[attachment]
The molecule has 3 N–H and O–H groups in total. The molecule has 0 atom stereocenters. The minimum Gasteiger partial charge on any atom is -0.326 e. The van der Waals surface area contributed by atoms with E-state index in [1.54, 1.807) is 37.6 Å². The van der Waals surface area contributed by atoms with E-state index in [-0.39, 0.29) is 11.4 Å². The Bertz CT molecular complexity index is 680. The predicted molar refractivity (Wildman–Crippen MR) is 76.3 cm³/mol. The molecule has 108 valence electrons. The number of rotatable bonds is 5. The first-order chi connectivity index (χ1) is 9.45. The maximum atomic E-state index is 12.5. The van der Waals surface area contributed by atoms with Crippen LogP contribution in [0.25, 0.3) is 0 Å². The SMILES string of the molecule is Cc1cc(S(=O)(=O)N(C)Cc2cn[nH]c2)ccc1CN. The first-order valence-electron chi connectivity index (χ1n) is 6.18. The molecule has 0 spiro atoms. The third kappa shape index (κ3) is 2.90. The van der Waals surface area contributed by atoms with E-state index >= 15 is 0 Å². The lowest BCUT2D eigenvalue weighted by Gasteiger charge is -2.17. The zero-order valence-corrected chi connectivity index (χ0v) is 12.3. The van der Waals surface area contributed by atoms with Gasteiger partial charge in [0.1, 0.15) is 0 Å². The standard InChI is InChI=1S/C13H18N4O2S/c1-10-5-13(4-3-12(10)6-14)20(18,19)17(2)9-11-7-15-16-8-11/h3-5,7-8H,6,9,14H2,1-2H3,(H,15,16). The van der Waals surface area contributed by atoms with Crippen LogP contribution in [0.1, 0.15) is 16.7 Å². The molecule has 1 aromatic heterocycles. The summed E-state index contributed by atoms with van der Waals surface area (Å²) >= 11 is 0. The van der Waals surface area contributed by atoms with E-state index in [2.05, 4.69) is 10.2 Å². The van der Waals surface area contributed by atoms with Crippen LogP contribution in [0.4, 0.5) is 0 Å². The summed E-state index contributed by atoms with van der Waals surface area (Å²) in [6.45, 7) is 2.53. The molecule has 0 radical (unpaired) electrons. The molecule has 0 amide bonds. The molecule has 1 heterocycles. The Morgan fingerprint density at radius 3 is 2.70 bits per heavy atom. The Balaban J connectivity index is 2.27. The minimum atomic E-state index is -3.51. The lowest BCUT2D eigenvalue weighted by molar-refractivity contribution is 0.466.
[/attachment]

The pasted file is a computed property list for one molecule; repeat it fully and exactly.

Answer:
The molecule has 3 N–H and O–H groups in total. The molecule has 0 atom stereocenters. The minimum Gasteiger partial charge on any atom is -0.326 e. The van der Waals surface area contributed by atoms with E-state index in [1.54, 1.807) is 37.6 Å². The van der Waals surface area contributed by atoms with E-state index in [-0.39, 0.29) is 11.4 Å². The Bertz CT molecular complexity index is 680. The predicted molar refractivity (Wildman–Crippen MR) is 76.3 cm³/mol. The molecule has 108 valence electrons. The number of rotatable bonds is 5. The first-order chi connectivity index (χ1) is 9.45. The maximum atomic E-state index is 12.5. The van der Waals surface area contributed by atoms with Crippen LogP contribution in [0.25, 0.3) is 0 Å². The SMILES string of the molecule is Cc1cc(S(=O)(=O)N(C)Cc2cn[nH]c2)ccc1CN. The first-order valence-electron chi connectivity index (χ1n) is 6.18. The molecule has 0 spiro atoms. The third kappa shape index (κ3) is 2.90. The van der Waals surface area contributed by atoms with E-state index >= 15 is 0 Å². The lowest BCUT2D eigenvalue weighted by Gasteiger charge is -2.17. The zero-order valence-corrected chi connectivity index (χ0v) is 12.3. The van der Waals surface area contributed by atoms with Gasteiger partial charge in [0.1, 0.15) is 0 Å². The standard InChI is InChI=1S/C13H18N4O2S/c1-10-5-13(4-3-12(10)6-14)20(18,19)17(2)9-11-7-15-16-8-11/h3-5,7-8H,6,9,14H2,1-2H3,(H,15,16). The van der Waals surface area contributed by atoms with Crippen LogP contribution in [0.1, 0.15) is 16.7 Å². The molecule has 1 aromatic heterocycles. The summed E-state index contributed by atoms with van der Waals surface area (Å²) >= 11 is 0. The van der Waals surface area contributed by atoms with E-state index in [2.05, 4.69) is 10.2 Å². The van der Waals surface area contributed by atoms with Crippen LogP contribution in [0.4, 0.5) is 0 Å². The summed E-state index contributed by atoms with van der Waals surface area (Å²) in [6.45, 7) is 2.53. The molecule has 0 radical (unpaired) electrons. The molecule has 0 amide bonds. The molecule has 1 heterocycles. The Morgan fingerprint density at radius 3 is 2.70 bits per heavy atom. The Balaban J connectivity index is 2.27. The minimum atomic E-state index is -3.51. The lowest BCUT2D eigenvalue weighted by molar-refractivity contribution is 0.466.